Quality assessment and risk of bias
This was performed at the study level by two investigators independently (CJB and ACF) using the Cochrane risk of bias tool.24 Disagreements were resolved by discussion. The method used to generate the randomisation schedule and conceal treatment allocation was recorded, as well as whether blinding was implemented for participants, personnel and outcomes assessment, whether there was evidence of incomplete outcomes data and whether there was evidence of selective reporting of outcomes.
Data synthesis and statistical analysis
We performed a network meta-analysis using the frequentist model, with the statistical package ‘netmeta’ (version 0.9–0, https://cran.r-project.org/web/packages/netmeta/index.html) in R (V.3.4.2). This was reported according to the Preferred Reporting Items for Systematic Reviews and Meta-Analyses extension statement for network meta-analyses,25 in order to explore indirect treatment comparisons of the efficacy and safety of each medication. Network meta-analysis results usually give a more precise estimate, compared with results from standard, pairwise analyses,26 27 and can also rank treatments to inform clinical decisions.28
We examined the symmetry and geometry of the evidence by producing a network plot with node and connection size corresponding to the number of study subjects and number of studies, respectively. We produced comparison-adjusted funnel plots to explore publication bias or other small study effects for all available comparisons versus placebo using Stata V.14. This is a scatterplot of effect size versus precision, measured via the inverse of the SE. Symmetry around the effect estimate line indicates the absence of publication bias or small study effects.29 We produced a pooled relative risk (RR) with 95% CIs to summarise the effect of each comparison tested, using a random effects model as a conservative estimate. We used an RR of failure to achieve each of the endpoints of interest, where if the RR is less than 1 and the 95% CI does not cross 1, there is a significant benefit of the drug over placebo. As there were no direct comparisons between the active treatment groups, we were unable to perform consistency modelling to check the correlation between direct and indirect evidence.30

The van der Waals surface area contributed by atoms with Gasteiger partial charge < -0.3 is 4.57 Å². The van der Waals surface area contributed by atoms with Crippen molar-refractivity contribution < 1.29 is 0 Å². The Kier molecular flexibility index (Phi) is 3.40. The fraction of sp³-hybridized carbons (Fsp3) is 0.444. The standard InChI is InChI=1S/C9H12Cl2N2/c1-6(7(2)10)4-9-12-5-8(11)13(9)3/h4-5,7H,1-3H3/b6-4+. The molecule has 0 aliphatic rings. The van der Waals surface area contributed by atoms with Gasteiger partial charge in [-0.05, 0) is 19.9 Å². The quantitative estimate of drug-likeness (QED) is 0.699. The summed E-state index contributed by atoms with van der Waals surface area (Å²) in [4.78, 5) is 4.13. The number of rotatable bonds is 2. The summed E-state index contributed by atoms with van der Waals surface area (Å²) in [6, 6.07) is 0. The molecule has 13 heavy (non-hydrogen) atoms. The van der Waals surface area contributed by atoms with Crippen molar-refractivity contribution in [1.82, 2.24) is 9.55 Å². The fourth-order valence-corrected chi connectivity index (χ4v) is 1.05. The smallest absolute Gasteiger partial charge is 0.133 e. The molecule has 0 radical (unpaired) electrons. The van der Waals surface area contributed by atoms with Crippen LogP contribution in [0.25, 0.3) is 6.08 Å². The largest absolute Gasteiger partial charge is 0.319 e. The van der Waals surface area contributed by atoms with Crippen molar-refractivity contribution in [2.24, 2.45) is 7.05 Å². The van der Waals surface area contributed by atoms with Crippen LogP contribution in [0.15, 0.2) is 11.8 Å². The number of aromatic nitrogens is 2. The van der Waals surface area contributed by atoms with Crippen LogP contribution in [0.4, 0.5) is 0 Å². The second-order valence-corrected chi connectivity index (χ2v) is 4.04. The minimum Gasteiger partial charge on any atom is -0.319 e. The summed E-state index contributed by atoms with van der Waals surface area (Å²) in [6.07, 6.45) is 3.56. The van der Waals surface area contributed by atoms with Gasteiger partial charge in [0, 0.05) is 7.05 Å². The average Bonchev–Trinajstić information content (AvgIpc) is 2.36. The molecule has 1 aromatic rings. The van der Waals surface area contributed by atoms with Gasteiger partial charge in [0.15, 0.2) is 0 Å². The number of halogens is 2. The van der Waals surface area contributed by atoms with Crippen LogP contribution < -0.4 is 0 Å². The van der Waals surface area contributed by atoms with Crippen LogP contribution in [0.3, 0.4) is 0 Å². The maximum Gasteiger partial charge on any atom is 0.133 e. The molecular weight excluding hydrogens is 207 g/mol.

Global statistical heterogeneity across all comparisons was assessed using the I2 measure from the ‘netmeta’ statistical package. The I2 measure ranges between 0% and 100%. Values of 25%–49%, 50%–74% and ≥75% are typically considered low, moderate and high levels of heterogeneity, respectively.31 We ranked treatments according to their P-score, which is a value between 0 and 1. Higher scores indicate a greater probability of the treatment being ranked as best,32 but the magnitude of the p score should be considered, as well as the treatment rank. As the mean value of the P-score is always 0.5, if individual treatments cluster around this value, they are likely to be of similar efficacy. However, when interpreting the results, it is also important to take the RR and corresponding 95% CIs for each comparison into account, rather than relying on rankings alone.33 In our primary analysis, we pooled data for the FDA-recommended composite endpoint to define treatment response for all included RCTs that reported these data. We also performed analyses to assess the safety of each medication, including overall numbers of adverse events, and number of adverse events leading to study withdrawal, as well as individual adverse events.